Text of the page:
With a heavy heart I write that I have let Griffy begin his adventures at the Rainbow Bridge. Griffy came home from the hospital with directions to eat whatever he liked. At the hospital he had taken to only eating chicken and the like. When he came home, he continued eating the like for a few days, and then he stopped. Simultaneously, the test results came back positive for cancer. As my heart broke with the confirmation of my fears, I knew it was time. Then last Thursday morning, Griffy let me know it was his choice too, as he stopped using his back leg. Together we spent the day cuddled on the floor under a blanket.
Griffy gave so much and it was time to give him rest. I post a video of how I will remember Griffy at his best.
At school my students have been learning about digital storytelling. We have started using a site called LittleBirdTales.com. Below is the tale I created to model for my students how the site worked.
I read somewhere that dogs are here on Earth to save us. I imagine the saving is obvious in some ways and subtle in others. With Bronte I used to say she was a rescue dog, but in truth, I was really the one that had been rescued. She rescued me and gave me a new life. I got another chance to be happy. Thing was though, we didn’t get to dodder into old age together. I was heartbroken, still am.
Instead Griffy got a “do over.” Almost eleven, Griffy is a schnauzer that was left to be euthanized at 3 years of age at the animal hospital where I work part time. Griffy has issues: social, anxiety, biting, etc. He is the definition of “project dog.” He lived at the kennel for six years, and in those six years, I was one of his few “chosen humans.” I don’t know why, but I wore his affection as a badge of honor. I always said to Griffy, “Someday.” At the time, Bronte seemed like she wouldn’t get along with other dogs. Who knew that the greatest beta dog David would come into our lives?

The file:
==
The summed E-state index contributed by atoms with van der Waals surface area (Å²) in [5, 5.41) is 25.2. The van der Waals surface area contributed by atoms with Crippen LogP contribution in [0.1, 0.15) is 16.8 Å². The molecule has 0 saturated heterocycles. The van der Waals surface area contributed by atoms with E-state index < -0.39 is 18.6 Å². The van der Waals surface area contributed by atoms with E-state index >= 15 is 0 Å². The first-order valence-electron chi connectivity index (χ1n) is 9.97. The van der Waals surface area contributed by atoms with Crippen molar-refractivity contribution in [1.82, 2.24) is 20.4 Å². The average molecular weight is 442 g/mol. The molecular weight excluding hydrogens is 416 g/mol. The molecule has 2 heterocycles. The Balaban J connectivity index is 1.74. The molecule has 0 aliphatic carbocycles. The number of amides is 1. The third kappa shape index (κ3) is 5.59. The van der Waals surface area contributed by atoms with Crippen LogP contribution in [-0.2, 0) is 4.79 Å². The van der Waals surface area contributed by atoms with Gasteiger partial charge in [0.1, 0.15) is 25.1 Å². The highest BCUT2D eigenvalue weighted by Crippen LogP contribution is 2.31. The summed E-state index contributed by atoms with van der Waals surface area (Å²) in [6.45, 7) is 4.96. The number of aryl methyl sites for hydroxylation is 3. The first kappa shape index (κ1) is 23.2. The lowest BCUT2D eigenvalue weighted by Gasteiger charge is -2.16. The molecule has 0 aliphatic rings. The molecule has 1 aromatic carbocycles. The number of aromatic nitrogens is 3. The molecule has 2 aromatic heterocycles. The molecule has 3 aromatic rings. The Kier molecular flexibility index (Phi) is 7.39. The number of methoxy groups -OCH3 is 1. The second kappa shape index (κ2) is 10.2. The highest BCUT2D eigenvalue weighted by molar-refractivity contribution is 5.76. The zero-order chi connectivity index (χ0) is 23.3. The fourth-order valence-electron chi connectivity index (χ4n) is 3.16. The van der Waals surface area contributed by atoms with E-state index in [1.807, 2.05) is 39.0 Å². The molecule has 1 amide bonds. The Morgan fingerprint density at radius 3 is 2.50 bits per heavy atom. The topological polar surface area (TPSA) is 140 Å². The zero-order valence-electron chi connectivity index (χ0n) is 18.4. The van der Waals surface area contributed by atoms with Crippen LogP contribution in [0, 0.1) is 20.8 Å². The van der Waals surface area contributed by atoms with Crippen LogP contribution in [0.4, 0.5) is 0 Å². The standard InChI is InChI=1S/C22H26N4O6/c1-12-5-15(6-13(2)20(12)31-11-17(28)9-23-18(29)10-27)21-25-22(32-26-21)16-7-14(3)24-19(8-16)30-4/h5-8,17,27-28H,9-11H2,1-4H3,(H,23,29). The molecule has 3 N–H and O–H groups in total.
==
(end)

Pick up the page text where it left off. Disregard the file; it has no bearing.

There had been an earlier chance for Griffy. A vet assistant was one of Griffy’s “chosen” and for about eight months he had gone home and lived with her. But then a boyfriend who became a fiancé, other pet issues, new small house, etc. and Griffy moved back to the kennel.
I knew when Bronte died; I owed it to Griffy to try. I knew he’d have no more chances. I talked to both Lana and Griffy. Griffy and Lana would have to come to an understanding and a tolerance. For two months, Lana and I went to the kennel to visit Griffy. We took bags and boxes of dog biscuits. Griffy ferociously growled. He gnashed and barked. I held the leash at full extension and Lana sat a foot further. Whenever Griffy stopped long enough to breathe, Lana offered him a biscuit. Eventually the biscuit time outweighed the barking time. Tolerance and then affection followed, along with sleepovers. Almost two years ago, Griffy moved in permanently. It is a testament to both Griffy’s and Lana’s bravery and ability to love.